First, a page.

The Faulkner County budget for 2014 and the following four years present a challenge to the Quorum Court. The challenge is paying off the five-year loan financing of the construction of the new Faulkner County Justice Building, in addition to financing the ongoing activities of county government.
Drive along South German Lane east of the City’s baseball complex to view the building. Construction is almost complete with expected occupancy by June. The architect, construction manager and the Judge’s office are to be commended for overseeing an attractive building that will be completed on-time and on-budget.
The Quorum Court decided to build the new building in 2007. The Court approved a 1-mill increase in property taxes dedicated to pay for the building. The 1-mill increase collects about $1M in revenues per year. During the past five years, $5M has been collected and used to pay a part of the expected $10Mcost. Today, a $5Mbank loan pays the remaining construction cost. So, the Quorum Court faces paying the ongoing operating cost of County services plus paying off the outstanding loan during the next five years. Principal unpaid this year rolls over to be paid during the years remaining.
First, examine the County’s annual budgets from 2004-14. Total expenditures have increased from $15.4M in 2004 to $36.1M in 2014. Figure 1 (page 2A) shows the annual budgets for the 10 years. One line shows the expenditures in current dollars (nominal) and the other in real (deflated) dollars. The compound rate of growth in nominal dollar expenditures for the 10-year period is 8.8 percent. The real expenditures increased by 5.5 percent during the same 10-year period. Both of these growth rates reflect the high growth rates of the County’s population of 31.6% and median household income of 28.3 percent during the 10 year period ending in 2010.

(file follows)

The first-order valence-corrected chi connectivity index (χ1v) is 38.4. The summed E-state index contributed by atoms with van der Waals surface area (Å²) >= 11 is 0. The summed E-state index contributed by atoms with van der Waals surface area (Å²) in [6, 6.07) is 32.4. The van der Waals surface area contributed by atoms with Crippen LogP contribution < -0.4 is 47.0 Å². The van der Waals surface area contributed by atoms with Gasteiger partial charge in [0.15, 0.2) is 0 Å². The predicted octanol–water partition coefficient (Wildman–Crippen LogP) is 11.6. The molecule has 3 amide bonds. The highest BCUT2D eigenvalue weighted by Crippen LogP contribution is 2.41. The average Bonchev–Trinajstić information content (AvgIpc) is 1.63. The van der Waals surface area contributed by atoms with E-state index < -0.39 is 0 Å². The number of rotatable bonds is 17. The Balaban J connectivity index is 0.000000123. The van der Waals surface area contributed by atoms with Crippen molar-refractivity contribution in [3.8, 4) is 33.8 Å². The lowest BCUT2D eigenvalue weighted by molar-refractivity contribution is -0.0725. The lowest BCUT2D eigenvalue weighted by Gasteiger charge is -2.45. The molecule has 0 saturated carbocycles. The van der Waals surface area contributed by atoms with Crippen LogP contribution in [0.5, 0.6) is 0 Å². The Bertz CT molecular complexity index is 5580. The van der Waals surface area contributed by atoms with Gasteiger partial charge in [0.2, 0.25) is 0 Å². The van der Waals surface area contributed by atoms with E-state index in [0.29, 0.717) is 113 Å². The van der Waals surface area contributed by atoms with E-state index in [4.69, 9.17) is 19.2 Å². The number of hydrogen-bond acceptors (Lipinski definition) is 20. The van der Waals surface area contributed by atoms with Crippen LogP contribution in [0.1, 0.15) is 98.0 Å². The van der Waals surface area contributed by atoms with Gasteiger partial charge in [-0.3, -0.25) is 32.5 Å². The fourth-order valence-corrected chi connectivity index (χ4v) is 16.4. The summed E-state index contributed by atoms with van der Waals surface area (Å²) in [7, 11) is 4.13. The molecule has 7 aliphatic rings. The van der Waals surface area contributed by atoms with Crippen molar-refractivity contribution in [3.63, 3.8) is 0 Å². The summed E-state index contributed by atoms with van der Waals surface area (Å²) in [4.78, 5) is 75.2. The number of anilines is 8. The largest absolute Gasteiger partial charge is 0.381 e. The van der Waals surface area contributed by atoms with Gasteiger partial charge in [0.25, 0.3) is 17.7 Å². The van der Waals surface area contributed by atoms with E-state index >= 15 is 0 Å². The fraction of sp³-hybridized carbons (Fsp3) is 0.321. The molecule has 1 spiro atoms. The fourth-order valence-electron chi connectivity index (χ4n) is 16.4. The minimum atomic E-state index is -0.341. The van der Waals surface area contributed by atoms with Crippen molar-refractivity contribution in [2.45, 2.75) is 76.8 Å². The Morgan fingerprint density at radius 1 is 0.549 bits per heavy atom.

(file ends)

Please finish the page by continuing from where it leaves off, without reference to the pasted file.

Next, examine the source of the County’s 2014 revenues as shown in Figure 2.
Almost one-third of County’ general fund revenues are from property taxes, 11 percent from the draw from the outstanding building loan, and the remaining from miscellaneous fees, fines and other charges. Remember that the County’s financial books and records reflect fund accounting practices, which is a bit different from the accounting practices adopted by non-governmental businesses. Suffice to say that there is a fund for this and a fund for that and monies go in and monies go out of each fund. The Faulkner County Treasurer’s office keeps the activities in each of the funds straight.
There is little likelihood that the County will experience significant growth in future revenues. There is little expected growth in the County’s sales tax — maybe one percent per year in the foreseeable future. The same for a low growth in property tax revenue — the slow rate of new construction is offset by depreciation of the existing structures.
Finally, Figure 3 shows the County’s expenditures by function. The percent of each category of the total 2014 budget of $36 million is shown on each slice.
Another way to describe how the County spends its tax revenue is that twenty-five percent is spent by the sheriff and public safety, 21 percent for roads and bridges, and the rest is for a long list of all the other services provided by county government – the two clerks, treasurer, collector, assessor, coroner, museum, courts, 911, and a host of others. During the preparation of the 2014 budget, all funds were set at their 2013 levels.
When we shake the sack containing all the monies going in and out of all the various funds, the bottom-line question is ‘Where is County financially today and what choices does it face in the future?’
The un-appropriated balance available for spending in 2014 = $910,600.
This amount can be used to:
Pay the accumulated interest on the outstanding loan.
Pay a portion of the loan principal.
Give pay raises to county employees that are being paid significantly less than comparable employees in similar counties.
Hold some in reserve to pay for unforeseeable events.
The $910,600 remaining balance is insufficient to fund all the alternative uses. So, the Quorum Court faces a classic economic problem, That is, how to allocate the limited resources (the $910,600) among the alternative uses (paying interest and principal, giving raises and holding a reserve). The difficulty is that the Court cannot solve the problem by appealing to market prices. Unlike farmer’s markets and furniture stores where prices guide consumer and business decision making, there are no market prices for each of the four alternative uses of the $910,600. Consequently, the Quorum Court will make its decision in the arena of a “political economy.” That is, given the absence of market prices to guide decision making, the Court will allocate the $910,600 among the four uses that maximizes what it perceives to be best for all taxpayers.